Whether this is more likely to happen before or after the November congressional elections is  not clear.  On the one hand, if the Bush regime is afraid of losing control of Congress, it might want to make such a war a fait acccompli by starting it before the elections.  On the other hand, if it thinks it will retain control over Congress, then it might not want to roil the waters before it has secured another term of congressional control and then start the war.  I think it's a toss-up.

Never let it be said that the Bush regime doesn't have an energy policy. It has a very clear and ambitious energy policy. And that policy is to militarily dominate the countries of the Middle East to such an extent that the US will have its hand on the oil spigot and can decide who gets how much and when. Of course, Russia, China, India, and the whole rest of the world have different ideas.

The Bush regime is basically going for broke and shooting its whole wad on this one.  If it 'works', we'll be guaranteed a goodly supply of oil at the cost of perpetual low-level war throughout the Middle East.  If it doesn't work, then we can kiss our collective arses goodbye, because these people have no Plan B.  

 I know it is not going to work.

Well, as I'm tired of the whole Israel support angle that's affected this and lots of other boards for the time being, this is the part I found most interesting:

A glimpse of an answer lies in the fact that the post-9/11 military geostrategy of the "War on Terror" does not spring from a position of power, but rather from entirely the opposite. The global system has been crumbling under the weight of its own unsustainability for many years now, and we are fast approaching the convergence of multiple crises that are already interacting fatally as I write. The peak of world oil production, of which the Bush administration is well aware, either has already just happened, or is very close to happening. It is a pivotal event that signals the end of the Oil Age, for all intents and purposes, with escalating demand placing increasing pressure on dwindling supplies. Half the world's oil reserves are, more or less, depleted, which means that it will be technologically, geophysically, increasingly difficult to extract conventional oil.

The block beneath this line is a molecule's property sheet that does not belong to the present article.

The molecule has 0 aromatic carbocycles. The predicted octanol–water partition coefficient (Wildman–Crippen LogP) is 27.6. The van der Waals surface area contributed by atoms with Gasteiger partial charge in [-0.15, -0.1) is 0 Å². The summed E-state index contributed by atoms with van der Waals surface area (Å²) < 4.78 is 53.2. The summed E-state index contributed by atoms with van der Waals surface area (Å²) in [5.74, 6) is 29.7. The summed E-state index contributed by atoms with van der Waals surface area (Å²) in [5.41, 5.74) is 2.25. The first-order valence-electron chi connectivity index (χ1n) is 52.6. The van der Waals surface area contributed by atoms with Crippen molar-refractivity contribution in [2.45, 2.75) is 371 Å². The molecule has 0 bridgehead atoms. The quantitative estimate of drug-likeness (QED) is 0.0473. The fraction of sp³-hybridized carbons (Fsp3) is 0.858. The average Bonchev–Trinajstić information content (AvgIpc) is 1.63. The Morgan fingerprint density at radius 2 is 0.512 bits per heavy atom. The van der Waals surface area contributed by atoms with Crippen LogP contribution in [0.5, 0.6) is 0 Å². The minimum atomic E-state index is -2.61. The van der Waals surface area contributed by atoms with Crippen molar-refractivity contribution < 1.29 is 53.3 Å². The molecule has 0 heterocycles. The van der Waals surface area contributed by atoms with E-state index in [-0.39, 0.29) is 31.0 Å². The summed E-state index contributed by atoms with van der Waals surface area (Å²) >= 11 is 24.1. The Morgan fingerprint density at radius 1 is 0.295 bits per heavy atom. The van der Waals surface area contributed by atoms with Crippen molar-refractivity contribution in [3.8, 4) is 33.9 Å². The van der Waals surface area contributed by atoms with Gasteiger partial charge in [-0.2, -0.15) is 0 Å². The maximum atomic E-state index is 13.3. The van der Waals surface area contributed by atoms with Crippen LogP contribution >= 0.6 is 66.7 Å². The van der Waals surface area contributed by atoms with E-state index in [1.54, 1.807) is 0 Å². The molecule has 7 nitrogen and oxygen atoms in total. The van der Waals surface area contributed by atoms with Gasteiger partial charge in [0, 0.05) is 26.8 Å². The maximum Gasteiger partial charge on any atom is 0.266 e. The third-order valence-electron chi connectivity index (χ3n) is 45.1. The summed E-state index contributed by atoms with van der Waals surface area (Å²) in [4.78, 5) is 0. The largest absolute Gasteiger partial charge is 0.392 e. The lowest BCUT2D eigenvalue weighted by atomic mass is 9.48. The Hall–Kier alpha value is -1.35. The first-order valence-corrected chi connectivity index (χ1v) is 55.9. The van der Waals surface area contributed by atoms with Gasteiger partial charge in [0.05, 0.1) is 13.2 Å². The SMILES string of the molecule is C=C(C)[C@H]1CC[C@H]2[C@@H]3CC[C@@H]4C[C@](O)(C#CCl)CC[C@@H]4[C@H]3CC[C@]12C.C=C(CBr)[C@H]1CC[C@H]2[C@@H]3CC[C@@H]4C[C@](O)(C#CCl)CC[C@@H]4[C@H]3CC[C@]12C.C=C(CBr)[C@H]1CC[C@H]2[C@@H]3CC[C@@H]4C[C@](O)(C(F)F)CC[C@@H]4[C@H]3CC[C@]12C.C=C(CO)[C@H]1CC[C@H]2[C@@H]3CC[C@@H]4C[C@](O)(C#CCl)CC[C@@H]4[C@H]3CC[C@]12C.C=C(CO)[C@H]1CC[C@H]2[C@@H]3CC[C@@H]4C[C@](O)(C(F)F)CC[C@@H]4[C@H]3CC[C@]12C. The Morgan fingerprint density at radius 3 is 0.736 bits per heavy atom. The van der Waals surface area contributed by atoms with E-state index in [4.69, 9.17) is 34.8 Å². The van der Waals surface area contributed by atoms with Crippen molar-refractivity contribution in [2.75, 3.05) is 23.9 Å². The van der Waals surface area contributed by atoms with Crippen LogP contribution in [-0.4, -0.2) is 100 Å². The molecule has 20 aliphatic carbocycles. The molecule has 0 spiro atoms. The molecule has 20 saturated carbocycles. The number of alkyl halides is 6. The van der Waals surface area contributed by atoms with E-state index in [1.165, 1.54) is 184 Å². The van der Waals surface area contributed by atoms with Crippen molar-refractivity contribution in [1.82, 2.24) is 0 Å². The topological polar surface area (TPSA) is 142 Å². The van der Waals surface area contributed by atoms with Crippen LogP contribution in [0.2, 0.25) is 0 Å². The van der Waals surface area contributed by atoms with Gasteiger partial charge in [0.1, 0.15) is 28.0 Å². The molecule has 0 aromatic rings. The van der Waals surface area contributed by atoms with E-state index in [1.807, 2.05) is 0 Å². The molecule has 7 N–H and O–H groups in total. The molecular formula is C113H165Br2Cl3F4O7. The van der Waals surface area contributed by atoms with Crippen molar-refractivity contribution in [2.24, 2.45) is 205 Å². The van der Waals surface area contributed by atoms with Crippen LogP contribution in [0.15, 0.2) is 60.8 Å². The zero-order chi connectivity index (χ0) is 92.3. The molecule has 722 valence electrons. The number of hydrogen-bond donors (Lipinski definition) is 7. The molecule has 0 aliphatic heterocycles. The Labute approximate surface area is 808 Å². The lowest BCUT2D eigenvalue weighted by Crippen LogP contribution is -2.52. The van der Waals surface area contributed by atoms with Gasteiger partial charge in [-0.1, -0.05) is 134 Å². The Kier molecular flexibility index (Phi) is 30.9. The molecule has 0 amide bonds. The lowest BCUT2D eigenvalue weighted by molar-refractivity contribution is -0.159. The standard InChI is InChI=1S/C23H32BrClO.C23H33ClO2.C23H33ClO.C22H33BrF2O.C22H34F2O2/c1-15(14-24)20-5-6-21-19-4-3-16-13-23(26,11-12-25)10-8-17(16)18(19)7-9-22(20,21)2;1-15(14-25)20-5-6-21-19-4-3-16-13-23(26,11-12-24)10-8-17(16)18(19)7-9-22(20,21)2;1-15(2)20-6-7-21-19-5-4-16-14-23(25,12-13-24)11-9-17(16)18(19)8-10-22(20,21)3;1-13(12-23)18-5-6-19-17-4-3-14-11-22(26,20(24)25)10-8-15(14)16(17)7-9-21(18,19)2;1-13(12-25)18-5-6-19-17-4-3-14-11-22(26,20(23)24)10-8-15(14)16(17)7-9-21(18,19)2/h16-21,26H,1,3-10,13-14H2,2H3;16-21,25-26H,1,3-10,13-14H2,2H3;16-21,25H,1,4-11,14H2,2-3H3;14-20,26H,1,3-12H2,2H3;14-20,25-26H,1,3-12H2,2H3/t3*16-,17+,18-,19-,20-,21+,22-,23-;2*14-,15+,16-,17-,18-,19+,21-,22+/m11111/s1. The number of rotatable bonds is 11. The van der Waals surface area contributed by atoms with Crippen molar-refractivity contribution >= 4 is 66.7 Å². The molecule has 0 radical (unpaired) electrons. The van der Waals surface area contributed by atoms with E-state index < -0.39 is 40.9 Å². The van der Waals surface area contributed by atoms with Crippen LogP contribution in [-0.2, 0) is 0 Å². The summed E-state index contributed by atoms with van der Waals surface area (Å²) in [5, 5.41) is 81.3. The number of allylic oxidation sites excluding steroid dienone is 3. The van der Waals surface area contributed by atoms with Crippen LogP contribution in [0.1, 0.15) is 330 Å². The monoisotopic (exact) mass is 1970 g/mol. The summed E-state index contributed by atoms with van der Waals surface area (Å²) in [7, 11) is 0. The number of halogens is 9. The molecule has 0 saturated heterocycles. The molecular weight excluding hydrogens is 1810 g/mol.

That is something I can agree with.
This whole "War on Terror" thing is a distraction.
TPTB do not want someone like Clinton standing up and saying:

"It's our oil economy, stupid."

So just like other despots in other collapsing societies, our PTB have created an "us" versus "them" game.

Sort of reminds you of summer camp doesn't it? You, you and you are on the red team, the rest are blue team. Never mind the mosquitos. Line up and start playing. We are here in camp to have fun people!

What a mess. The US has a policy of never negotiating with terrorists like Hezbollah and the and Hezbollah refuses to negotiate with Isreal. Insanity of insanity all is insanity.
Request for opinion of doomers, given these two conditions:
  • 1: oil is peaking now, and production rolls over like Hubbert says, etc, etc, (i.e. "bad" news), and...

  • 2: electricity production contiues to RISE by a small percentage or so per year like its been doing for a while, in an environmentally neutral/green way (i.e. "good" news)

then what is the doomer opinion if both these conditions are met going foward. Thanks for any thoughts.

I'm not a doomer, but I think the Hirsch Report addressed this. The question is whether replacement rate by alternatives can match decline rate for each kind of lost energy source.
I'm trying to get a sense of doomers opinions relative to, say, the Hirsh report.
$100 Oil Sure Bet, Rogers Says


 Rogers said declining supplies from existing fields and a lack of new oil discoveries will drive prices higher.

``The bull market has about 10 or 15 years to run,'' he said. ``How high it's going to go I don't have a clue during that time, certainly over $100 a barrel or over $150 a barrel before it's over.''

Has anyone seen an update to this:
?  I searched the EOG resources website but found nothing.  I first saw this last year on a Simmons presentation and jumped out of my seat.  I'd love to see an updated plot through 06.
Gracias.  Guess I should have looked harder.
Spanish firm claims it can make oil from plankton

MADRID (Reuters) - A Spanish company claimed on Thursday to have developed a method of breeding plankton and turning the marine plants into oil, providing a potentially inexhaustible source of clean fuel.

/ Vehicle tests are some time away because the company, Bio Fuel Systems, has not yet tried refining the dark green coloured crude oil phytoplankton turn into, a spokesman said./

Are these guys on to something?

This has been discussed already 4 days ago:

Pretty hard to keep up with the news on TOD, Eh?

BTW, though the TOD forum software is already excellent (many thanks Super G) it is still a bit difficult to search recent posts for some topics given that Google is lagging behind by about 3 or 4 days.
Any way to improve this?.